Féile Cheoil Boston debut earns high marks

By Sean Smith, special to the BIR, July 3, 2013

BY SEAN SMITH
SPECIAL TO THE BIR
It was a promising debut for Féile Cheoil Boston, as some 60 musicians and singers from greater Boston and eastern Massachusetts signed up to take part in instrument and vocal competitions among several different categories at the event, held June 22 in Melrose.
But organizers with the Comhaltas Ceoltóirí Éireann Reynolds-Hanafin-Cooley Boston School of Music were looking at more than numbers as indicators of success for the Féile, which was established to showcase the talents of area Irish musicians – especially young ones – and celebrate the Irish tradition’s presence in Boston. Read more

Lyric First Stage nurtures tomorrow’s artists today

By R.J.Donovan, special to the BIR, July 3, 2013

BY R. J. DONOVAN
SPECIAL TO THE BIR
Where do tomorrow’s actors, directors, and theater professionals come from? Many teenage theater students start in programs such as that of Lyric First Stage.
Lyric First Stage is a unique, five-week summer program operated by Lyric Stage Company of Boston for 25 young artists, ages 14 to 20. The program creates an environment where a company of enthusiastic teens, working alongside professional mentors, can explore and refine their confidence and artistry. Participants generally come from local communities. However, past seasons have included young people from as far away as Israel and Mexico. Read more

Fleadh achievers reflect on what they got out of it

By Sean Smith, special to the BIR, July 3, 2013

BY SEAN SMITH
SPECIAL TO THE BIR
For some Boston-area Irish musicians, early summer might be called Between-the-Fleadhs season. It’s the period following the Mid-Atlantic Fleadh Cheoil – the annual regional Irish music competition, which this year took place May 10-12 in Parsippany, NJ – and the Fleadh Cheoil na hÉireann, or “the All-Irelands” as it’s often called, the summit of Irish music competitions.
Those fiddlers, accordionists, flutists, singers, and others who participated in the May fleadh are reflecting on the experience, while a subset – those who placed first or second in their particular age, instrument, and performance categories – are also making (or trying to make) plans for the All-Irelands, which will be held for the first time at a Northern Ireland location, in Derry, from Aug.12 to Aug.18. Read more

Colin Hamell explores lost dreams of The Titanic

By R.J.Donovan, special to the BIR, June 3, 2013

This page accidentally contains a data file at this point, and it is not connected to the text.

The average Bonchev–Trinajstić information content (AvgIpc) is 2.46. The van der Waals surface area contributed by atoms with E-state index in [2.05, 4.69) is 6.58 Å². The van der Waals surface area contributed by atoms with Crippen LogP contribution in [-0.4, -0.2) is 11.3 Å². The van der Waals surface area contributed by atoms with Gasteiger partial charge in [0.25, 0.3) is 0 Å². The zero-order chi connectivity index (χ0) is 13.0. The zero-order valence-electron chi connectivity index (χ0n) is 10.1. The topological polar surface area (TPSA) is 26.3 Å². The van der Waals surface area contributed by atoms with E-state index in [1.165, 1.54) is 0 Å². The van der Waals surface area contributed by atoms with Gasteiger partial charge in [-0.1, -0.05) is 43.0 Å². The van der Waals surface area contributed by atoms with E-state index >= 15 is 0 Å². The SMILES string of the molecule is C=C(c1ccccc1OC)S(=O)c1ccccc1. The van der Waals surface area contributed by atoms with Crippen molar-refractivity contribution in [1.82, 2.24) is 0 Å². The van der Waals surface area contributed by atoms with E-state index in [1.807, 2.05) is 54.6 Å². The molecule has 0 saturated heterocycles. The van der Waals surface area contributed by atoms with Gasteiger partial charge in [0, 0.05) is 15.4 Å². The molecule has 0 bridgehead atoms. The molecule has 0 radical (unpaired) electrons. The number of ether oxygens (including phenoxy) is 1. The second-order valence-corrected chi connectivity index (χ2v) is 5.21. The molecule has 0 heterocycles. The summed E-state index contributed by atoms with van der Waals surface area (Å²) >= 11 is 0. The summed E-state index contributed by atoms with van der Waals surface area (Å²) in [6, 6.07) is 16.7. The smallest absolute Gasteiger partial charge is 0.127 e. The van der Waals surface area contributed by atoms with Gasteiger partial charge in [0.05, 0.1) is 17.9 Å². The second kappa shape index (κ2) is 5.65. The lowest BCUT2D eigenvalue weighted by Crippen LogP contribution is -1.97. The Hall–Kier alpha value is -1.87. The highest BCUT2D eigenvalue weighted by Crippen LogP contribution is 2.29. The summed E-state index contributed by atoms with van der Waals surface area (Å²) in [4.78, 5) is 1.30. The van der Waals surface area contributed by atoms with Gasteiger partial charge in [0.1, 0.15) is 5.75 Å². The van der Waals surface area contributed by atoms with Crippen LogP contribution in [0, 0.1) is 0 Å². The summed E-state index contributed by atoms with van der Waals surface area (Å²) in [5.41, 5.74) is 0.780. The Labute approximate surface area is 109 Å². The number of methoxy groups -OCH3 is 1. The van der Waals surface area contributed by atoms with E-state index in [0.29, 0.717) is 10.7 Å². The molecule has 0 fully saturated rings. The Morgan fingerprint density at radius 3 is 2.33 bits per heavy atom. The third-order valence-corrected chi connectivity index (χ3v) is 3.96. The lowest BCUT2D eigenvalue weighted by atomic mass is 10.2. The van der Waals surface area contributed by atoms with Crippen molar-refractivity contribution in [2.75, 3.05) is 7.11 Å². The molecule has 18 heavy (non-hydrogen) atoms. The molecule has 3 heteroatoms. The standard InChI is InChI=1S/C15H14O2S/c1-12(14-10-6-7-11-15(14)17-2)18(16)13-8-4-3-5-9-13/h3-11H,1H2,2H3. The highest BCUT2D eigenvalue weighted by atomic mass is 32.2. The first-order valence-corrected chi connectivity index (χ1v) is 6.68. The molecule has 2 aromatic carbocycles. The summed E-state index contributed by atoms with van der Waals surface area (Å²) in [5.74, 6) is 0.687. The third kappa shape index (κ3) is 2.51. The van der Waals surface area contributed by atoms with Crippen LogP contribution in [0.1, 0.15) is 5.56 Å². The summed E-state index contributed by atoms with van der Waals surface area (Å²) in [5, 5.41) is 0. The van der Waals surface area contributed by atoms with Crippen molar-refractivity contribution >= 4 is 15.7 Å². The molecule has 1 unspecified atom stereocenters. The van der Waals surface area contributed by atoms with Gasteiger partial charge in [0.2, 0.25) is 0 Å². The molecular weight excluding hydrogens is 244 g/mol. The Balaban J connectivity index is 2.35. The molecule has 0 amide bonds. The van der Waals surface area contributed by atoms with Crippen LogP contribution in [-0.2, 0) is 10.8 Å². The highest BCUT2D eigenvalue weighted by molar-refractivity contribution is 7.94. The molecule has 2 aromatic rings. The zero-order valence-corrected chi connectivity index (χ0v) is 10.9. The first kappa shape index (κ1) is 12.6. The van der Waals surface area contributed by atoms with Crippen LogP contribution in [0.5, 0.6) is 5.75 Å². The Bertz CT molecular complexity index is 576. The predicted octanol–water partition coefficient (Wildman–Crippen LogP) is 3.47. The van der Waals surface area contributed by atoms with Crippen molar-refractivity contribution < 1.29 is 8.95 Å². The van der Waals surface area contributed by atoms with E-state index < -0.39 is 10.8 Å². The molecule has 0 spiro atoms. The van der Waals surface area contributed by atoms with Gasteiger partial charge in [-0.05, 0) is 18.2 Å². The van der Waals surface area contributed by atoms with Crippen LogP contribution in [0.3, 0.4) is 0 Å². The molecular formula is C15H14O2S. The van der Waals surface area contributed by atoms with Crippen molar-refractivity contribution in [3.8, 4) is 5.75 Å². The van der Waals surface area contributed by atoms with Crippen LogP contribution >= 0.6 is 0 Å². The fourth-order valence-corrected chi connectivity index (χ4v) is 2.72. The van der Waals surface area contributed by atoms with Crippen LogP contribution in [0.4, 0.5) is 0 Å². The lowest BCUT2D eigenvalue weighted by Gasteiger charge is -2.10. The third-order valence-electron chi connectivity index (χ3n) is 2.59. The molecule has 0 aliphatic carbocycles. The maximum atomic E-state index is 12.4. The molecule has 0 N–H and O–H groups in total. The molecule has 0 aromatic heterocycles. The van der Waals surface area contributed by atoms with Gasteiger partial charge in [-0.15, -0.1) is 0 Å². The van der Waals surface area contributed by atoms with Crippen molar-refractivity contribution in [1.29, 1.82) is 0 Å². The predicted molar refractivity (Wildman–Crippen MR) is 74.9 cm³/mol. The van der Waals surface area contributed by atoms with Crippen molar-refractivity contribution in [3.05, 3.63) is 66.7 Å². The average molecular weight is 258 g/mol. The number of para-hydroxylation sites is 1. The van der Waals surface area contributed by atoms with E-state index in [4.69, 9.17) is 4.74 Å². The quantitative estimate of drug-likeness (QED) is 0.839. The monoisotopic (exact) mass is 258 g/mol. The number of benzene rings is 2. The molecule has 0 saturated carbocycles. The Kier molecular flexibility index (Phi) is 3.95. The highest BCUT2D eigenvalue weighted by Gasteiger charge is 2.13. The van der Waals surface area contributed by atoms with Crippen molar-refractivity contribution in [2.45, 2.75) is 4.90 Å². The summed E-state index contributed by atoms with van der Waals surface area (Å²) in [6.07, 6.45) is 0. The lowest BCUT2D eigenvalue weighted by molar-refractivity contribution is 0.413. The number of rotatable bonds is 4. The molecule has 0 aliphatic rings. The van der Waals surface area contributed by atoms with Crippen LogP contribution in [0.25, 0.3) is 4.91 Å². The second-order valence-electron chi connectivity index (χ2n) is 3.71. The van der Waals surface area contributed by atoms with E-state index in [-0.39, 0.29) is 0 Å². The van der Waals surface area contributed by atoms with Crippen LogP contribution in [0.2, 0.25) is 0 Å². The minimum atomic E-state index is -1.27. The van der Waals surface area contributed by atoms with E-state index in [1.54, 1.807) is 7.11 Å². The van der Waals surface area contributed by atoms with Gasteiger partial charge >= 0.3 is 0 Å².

BY R. J. DONOVAN
SPECIAL TO THE BIR
From Hollywood to Broadway, the world has long romanticized the sinking of the Titanic. Further, the story of the 1912 tragedy has focused strongly on the ship being a luxury liner that took to its watery grave a fairly well-to-do list of passengers.
What many people don’t realize is that the Titanic – the largest ship in the world at the time – was designed to transport emigrants. And, that it was built in the shipyards of Belfast.
These two points play a pivotal role in the Tir Na Theatre production of the new play, “Jimmy Titanic,” being presented by New Repertory Theatre in Watertown June 19 to 30. Directed by Carmel O’Reilly, the production had its world premiere last fall at the Origin Irish Theatre Festival in New York. Following a run in Philadelphia, “Jimmy Titanic” made its Irish debut in Donegal in April.
By Belfast journalist-turned-playwright Bernard McMullan, the play is set 100 years after the disaster in the north Atlantic, revisiting the journey of Jimmy Boylan and Tommy Mackey, two proud, young, Belfast shipyard workers aboard the ship’s ill-fated voyage. Read more

The Yanks are coming’ – to the Burren- Backroom series feature on June 19

By Sean Smith, special to the BIR, June 3, 2013

BY SEAN SMITH
SPECIAL TO THE BIR
A New York City-based Irish band called The Yanks might seem a tough sell in the hub of Red Sox Nation, but Bostonians shouldn’t leap to conclusions: As fiddler Dylan Foley explains, he and his mates did not choose the moniker as a tribute to a certain baseball team.
“ ‘Yanks’ are what the Irish call obnoxious Americans, and we are Americans playing Irish music,” says Foley. “And we are obnoxious – sometimes.” Read more